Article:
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Gender Transformative Planning for Urban Sanitation in India

  • Paramita Datta DeyEmail author
Chapter
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Abstract

It has been highlighted through various researches that women and adolescent girls are very adversely affected by lack of access to clean toilets. Poor location, improper design, and insufficient maintenance prevent women and adolescent girls to use public toilet blocks. Further, they also face many challenges and risks regarding safety and dignity while using public toilets. Provision of facilities such as water and electricity is critical to ensure that women use public toilets. Women usually avoid using toilets at night in the absence of sufficient lighting for fear of safety. At present, in India, sanitation has assumed a critical focus and it is a part of most of the flagship urban development programs. The paper attempts to examine the existing policy and programs on urban sanitation in India through a gender lens. Studies have indicated that sanitation programs designed and run with the full participation of women is more sustainable and effective than those that do not. It has also been seen that success has been achieved whenever leaders have promoted the role of women in decision-making, capacity building, educating children on sanitation and hygiene, and mobilizing political will. The central argument presented in the paper is that to sustain sanitation infrastructure and facilities, not only should the overall national sanitation framework and programs have to be gender sensitive, it is absolutely imperative to successfully incorporate gender perspective in the sanitation agenda at all levels of government. This can be done by the direct involvement of both men and women across stakeholders—national, regional and local governments, communities and civil society organizations, donors, and international organizations. It concludes by outlining the actions needed to mainstream gender in urban sanitation policy and planning.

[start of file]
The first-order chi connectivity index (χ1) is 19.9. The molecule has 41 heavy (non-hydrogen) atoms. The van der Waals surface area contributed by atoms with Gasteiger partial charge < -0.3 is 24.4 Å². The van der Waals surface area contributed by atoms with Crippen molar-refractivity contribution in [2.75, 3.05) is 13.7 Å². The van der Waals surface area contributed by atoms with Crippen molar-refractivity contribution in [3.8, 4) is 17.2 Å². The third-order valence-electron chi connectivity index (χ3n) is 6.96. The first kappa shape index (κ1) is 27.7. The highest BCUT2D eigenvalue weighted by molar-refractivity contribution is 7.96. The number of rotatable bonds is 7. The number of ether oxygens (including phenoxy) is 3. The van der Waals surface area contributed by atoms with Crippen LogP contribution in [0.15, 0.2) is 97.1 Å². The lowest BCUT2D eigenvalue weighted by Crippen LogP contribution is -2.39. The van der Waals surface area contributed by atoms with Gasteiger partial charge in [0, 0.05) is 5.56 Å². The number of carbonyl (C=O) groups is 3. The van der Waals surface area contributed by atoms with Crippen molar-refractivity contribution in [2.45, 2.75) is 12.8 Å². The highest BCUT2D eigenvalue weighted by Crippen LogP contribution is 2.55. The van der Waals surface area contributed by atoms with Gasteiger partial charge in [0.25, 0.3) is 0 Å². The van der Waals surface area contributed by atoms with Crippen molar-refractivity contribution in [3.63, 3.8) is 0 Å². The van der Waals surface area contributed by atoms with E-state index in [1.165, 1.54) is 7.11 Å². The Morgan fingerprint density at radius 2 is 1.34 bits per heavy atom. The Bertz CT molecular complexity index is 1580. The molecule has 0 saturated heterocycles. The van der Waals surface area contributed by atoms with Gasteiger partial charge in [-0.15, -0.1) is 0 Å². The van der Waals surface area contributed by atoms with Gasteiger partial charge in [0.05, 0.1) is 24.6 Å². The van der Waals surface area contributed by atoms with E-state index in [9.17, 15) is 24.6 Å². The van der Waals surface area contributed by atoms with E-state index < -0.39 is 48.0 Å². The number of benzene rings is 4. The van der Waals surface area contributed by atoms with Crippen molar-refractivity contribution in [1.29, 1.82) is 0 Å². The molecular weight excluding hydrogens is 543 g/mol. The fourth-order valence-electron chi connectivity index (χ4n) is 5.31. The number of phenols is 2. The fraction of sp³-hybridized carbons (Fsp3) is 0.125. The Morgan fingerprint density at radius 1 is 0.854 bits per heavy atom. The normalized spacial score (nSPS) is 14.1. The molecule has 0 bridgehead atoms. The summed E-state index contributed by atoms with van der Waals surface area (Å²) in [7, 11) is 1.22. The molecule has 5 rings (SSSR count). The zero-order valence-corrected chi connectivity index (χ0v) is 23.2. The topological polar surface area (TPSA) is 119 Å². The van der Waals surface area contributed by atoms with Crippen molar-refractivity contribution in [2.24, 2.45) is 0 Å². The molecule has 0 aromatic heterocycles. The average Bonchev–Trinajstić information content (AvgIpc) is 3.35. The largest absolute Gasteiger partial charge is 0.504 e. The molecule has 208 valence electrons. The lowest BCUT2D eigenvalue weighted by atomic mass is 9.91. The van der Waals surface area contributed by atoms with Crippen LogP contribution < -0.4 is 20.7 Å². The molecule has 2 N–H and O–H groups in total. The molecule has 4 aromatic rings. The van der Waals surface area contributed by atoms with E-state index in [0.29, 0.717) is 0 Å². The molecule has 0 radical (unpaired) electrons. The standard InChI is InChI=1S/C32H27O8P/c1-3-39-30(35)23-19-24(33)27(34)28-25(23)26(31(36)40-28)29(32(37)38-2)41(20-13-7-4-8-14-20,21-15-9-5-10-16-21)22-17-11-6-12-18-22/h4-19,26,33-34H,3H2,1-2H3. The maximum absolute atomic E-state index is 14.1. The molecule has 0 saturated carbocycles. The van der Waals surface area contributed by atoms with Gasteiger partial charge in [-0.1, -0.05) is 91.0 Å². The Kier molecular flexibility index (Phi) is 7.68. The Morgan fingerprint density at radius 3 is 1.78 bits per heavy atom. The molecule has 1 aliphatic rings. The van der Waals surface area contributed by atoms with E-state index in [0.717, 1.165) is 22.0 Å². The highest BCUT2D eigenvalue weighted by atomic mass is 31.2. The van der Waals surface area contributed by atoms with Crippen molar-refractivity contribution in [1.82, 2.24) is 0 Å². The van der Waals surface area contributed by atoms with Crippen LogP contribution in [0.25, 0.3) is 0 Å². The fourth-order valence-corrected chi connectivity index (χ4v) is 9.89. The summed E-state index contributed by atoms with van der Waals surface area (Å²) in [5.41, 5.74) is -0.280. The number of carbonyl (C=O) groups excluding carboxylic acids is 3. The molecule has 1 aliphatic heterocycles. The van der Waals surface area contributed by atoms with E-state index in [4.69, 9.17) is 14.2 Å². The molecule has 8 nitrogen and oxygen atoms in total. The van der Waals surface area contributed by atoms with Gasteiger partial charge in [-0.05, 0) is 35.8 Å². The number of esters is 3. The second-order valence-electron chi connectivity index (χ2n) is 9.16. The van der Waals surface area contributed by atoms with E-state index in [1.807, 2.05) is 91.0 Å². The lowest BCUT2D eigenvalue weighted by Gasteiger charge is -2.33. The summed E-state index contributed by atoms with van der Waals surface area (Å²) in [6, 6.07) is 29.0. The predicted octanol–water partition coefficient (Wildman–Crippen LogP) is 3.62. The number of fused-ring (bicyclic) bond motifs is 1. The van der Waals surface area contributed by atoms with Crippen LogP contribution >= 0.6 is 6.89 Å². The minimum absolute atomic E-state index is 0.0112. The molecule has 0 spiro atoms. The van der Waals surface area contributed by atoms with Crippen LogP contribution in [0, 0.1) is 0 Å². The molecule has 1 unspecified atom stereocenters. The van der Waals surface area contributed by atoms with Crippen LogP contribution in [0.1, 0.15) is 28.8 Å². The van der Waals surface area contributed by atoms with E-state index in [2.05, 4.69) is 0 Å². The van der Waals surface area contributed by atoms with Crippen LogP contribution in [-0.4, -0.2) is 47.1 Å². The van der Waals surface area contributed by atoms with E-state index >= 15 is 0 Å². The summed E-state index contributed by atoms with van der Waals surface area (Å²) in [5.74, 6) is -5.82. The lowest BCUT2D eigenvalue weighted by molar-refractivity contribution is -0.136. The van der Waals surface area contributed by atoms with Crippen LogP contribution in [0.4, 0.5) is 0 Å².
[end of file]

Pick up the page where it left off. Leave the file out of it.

Keywords

Gender security Water sanitation Toilet policy Women empowerment Case studies 

References

  1. AMRUT. (2015, June). Mission statement and guidelines. Ministry of Urban Development, Government of India.Google Scholar
  2. Ministry of Urban Development, Government of India (January 2015). Operational guidelines for HRIDAY: Heritage city development & augmentation Yojana.Google Scholar
  3. Ministry of Urban Development, Government of India (June 2015). Smart City: Mission transformation, mission statement and guidelines.Google Scholar
  4. Pradhan Mantri Awas Yojana. Housing for all (urban), scheme guidelines 2015. Ministry of Housing and Urban Poverty Alleviation, Government of India.Google Scholar

Copyright information

© Springer Nature Singapore Pte Ltd. 2020

Authors and Affiliations

  1. 1.National Institute of Urban AffairsNew DelhiIndia

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